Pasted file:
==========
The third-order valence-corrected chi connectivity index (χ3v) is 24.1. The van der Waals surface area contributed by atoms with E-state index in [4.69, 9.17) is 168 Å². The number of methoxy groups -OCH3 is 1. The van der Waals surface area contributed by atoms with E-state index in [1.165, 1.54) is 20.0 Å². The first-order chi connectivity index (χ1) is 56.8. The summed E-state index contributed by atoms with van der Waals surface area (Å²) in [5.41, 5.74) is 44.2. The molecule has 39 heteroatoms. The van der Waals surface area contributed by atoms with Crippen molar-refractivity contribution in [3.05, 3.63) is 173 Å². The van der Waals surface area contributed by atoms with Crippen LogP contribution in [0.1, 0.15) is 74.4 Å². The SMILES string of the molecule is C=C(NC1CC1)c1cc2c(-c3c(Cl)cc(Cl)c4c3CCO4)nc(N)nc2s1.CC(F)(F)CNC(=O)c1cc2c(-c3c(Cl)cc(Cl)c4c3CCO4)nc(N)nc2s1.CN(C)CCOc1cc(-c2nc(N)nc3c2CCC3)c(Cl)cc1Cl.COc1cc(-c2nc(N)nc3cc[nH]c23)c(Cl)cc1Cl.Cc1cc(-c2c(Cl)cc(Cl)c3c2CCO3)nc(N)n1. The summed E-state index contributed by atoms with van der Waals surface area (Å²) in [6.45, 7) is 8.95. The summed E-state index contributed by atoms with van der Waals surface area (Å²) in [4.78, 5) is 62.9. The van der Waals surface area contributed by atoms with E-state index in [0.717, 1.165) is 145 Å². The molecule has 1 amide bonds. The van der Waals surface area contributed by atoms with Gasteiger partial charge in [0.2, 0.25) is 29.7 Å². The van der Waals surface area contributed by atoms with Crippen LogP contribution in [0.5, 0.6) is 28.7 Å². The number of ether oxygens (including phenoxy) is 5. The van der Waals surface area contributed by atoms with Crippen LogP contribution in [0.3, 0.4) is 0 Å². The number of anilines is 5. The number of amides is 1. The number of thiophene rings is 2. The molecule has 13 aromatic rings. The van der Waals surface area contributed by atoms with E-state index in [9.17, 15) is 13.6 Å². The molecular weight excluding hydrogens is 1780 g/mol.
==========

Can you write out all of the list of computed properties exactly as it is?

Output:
The third-order valence-corrected chi connectivity index (χ3v) is 24.1. The van der Waals surface area contributed by atoms with E-state index in [4.69, 9.17) is 168 Å². The number of methoxy groups -OCH3 is 1. The van der Waals surface area contributed by atoms with E-state index in [1.165, 1.54) is 20.0 Å². The first-order chi connectivity index (χ1) is 56.8. The summed E-state index contributed by atoms with van der Waals surface area (Å²) in [5.41, 5.74) is 44.2. The molecule has 39 heteroatoms. The van der Waals surface area contributed by atoms with Crippen molar-refractivity contribution in [3.05, 3.63) is 173 Å². The van der Waals surface area contributed by atoms with Crippen LogP contribution in [0.1, 0.15) is 74.4 Å². The SMILES string of the molecule is C=C(NC1CC1)c1cc2c(-c3c(Cl)cc(Cl)c4c3CCO4)nc(N)nc2s1.CC(F)(F)CNC(=O)c1cc2c(-c3c(Cl)cc(Cl)c4c3CCO4)nc(N)nc2s1.CN(C)CCOc1cc(-c2nc(N)nc3c2CCC3)c(Cl)cc1Cl.COc1cc(-c2nc(N)nc3cc[nH]c23)c(Cl)cc1Cl.Cc1cc(-c2c(Cl)cc(Cl)c3c2CCO3)nc(N)n1. The summed E-state index contributed by atoms with van der Waals surface area (Å²) in [6.45, 7) is 8.95. The summed E-state index contributed by atoms with van der Waals surface area (Å²) in [4.78, 5) is 62.9. The van der Waals surface area contributed by atoms with E-state index in [0.717, 1.165) is 145 Å². The molecule has 1 amide bonds. The van der Waals surface area contributed by atoms with Gasteiger partial charge in [0.2, 0.25) is 29.7 Å². The van der Waals surface area contributed by atoms with Crippen LogP contribution in [0.5, 0.6) is 28.7 Å². The number of ether oxygens (including phenoxy) is 5. The van der Waals surface area contributed by atoms with Crippen LogP contribution in [0.3, 0.4) is 0 Å². The number of anilines is 5. The number of amides is 1. The number of thiophene rings is 2. The molecule has 13 aromatic rings. The van der Waals surface area contributed by atoms with E-state index in [9.17, 15) is 13.6 Å². The molecular weight excluding hydrogens is 1780 g/mol.